Account of Banks.

I mentioned in a previous post that every new Iain Banks’ novel is heralded as a return to form (see Transmitting Transition ). Such claims can lead to disappointment but this time, with his latest work Transition, the hype is justified. In a sense Banks is cheating by claiming this as a mainstream novel as if it is not strictly science fiction, then it is at least fantasy. But he makes the rules so he’s entitled to break them. Banks has previously blurred the lines between his mainstream and science fiction writing in Walking on Glass and The Bridge, and it would be churlish to criticise him for that.

Transition is almost like a greatest hits novel, dealing with favourite themes of sex, death, politics, morality and personal responsibility. Banks is one of the most nakedly moralistic writers at work today, but where some readers may view this as problematic I think it is his indignant, barely concealed, anger that makes his writing exciting. However his writing is most successful when the anger is woven into the story rather than simply placed in the mouths of characters. Banks works best when he shows instead of tells. By his own admission he is prone to railing at the world through his novels, and The Steep Approach to Garbadale and Dead Air are two recent examples where the desire to express his world view overshadows plot, character and story.
I suppose that that if you are a fan of Iain Banks you’ll read Transition, and if you’re not then I don’t think this is the novel to win you over. But if you haven’t read anything for a while, perhaps since his critical heyday of The Bridge, or commercial peak of The Crow Road, then this would be a good place to renew an old acquaintance. You could call it a return to form.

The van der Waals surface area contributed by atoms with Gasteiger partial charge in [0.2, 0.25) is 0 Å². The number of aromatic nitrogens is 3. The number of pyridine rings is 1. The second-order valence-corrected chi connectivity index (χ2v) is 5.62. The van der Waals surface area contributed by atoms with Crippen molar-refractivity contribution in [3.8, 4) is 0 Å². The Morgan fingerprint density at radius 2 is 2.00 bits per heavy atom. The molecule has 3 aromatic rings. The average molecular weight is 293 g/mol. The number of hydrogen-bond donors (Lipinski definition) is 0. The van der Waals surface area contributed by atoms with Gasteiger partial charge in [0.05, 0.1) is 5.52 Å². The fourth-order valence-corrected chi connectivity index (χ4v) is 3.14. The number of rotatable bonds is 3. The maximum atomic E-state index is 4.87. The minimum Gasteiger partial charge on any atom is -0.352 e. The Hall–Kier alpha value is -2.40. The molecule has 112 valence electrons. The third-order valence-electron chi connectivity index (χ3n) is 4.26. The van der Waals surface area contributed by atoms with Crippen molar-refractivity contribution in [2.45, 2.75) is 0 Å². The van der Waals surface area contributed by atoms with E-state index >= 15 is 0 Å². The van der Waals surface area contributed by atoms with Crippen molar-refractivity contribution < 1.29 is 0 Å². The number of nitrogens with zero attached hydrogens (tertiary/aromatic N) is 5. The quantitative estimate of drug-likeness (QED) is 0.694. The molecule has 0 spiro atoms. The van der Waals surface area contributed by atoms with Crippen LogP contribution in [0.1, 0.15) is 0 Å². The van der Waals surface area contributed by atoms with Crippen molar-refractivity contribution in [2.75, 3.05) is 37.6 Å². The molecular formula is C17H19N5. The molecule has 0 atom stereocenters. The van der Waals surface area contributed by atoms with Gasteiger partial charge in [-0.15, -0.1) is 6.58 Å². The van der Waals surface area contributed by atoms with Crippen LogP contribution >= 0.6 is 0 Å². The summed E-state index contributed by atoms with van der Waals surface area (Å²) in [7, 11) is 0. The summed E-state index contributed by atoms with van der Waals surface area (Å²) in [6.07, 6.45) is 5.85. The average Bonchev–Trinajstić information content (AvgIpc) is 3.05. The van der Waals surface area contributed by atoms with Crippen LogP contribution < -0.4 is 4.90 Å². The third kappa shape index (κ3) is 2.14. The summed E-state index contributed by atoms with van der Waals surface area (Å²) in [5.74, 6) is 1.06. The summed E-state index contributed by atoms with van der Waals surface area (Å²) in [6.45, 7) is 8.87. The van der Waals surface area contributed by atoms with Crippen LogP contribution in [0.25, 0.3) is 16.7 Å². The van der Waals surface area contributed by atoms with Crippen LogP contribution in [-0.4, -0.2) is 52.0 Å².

More tea vicar.

BBC4’s Scotland on Screen was a curates egg of a programme. It was always interesting, and the premise of returning to the locations of some of Scotland’s best loved films was a strong one, but surely the BBC should have made a 4 or even 6 part series. This would have enabled more films to be discussed, but even more importantly they could have used the fantastic guests and talking heads that they did have to much better use. David Hayman, Peter Mullan and Andrew McDonald were all under employed, but the real sin was to take The Wicker Man director Robin Hardy and Gregory’s Girl writer/director Bill Forsyth back to the scene of their movies and then only giving them a couple of minutes on-screen time. This brings me to the second problem with the programme. Alan Cumming is, I think, a charming comic actor (although I may be biased as I have happy memories of Victor and Barry’s pantos at the Tron theatre as a child, which were built around Cumming’s and Forbes Masson’s comical Kelvinside parodies) but he doesn’t strike me as a film buff. His insights and questions to those involved in the film were naive bordering on painful. His appearance only made sense when he was interviewing a group of ladies, and one hugely uncomfortable minister, from Morningside about the influence of The Prime of Miss Jean Brodie. Here the natural performer appeared and charmed and disarmed the group.

Surely it would have made more sense to have had the film fronted by a director, producer or critic, or at least some one who has a reputation for their love of film. To have film critic and presenter Andrew Collins as one of the talking heads, and then Cumming presenting, appears to me a waste of both their talents, and a simple swapping of roles would have rectified this. Perhaps I’m being a touch harsh, but when Cumming’s role as presenter and guide is compared to that of Peter Capaldi doing the same job brilliantly in A Portrait of Scotland (see Malcolm Tucker, Art Historian) he can only suffer. In fact how perfect would Capaldi have been fronting Scotland on Screen? Not only is he a writer and director but his first film role was in Forsyth’s Local Hero. I would have loved to have seen Peter Capaldi and Bill Forsyth reunited and reminiscing on screen.
If you get the chance to see the programme I would recommend it, but with the knowledge it could have been so much better. To see a real film lover talking to Bill Forsyth about his work, in this case Local Hero, have a look at Mark Kermode’s film for The Culture Show from earlier this year. It not only captures the charm and magic of the original film, but he allows Forsyth time to inform the viewer about how Local Hero came into existence.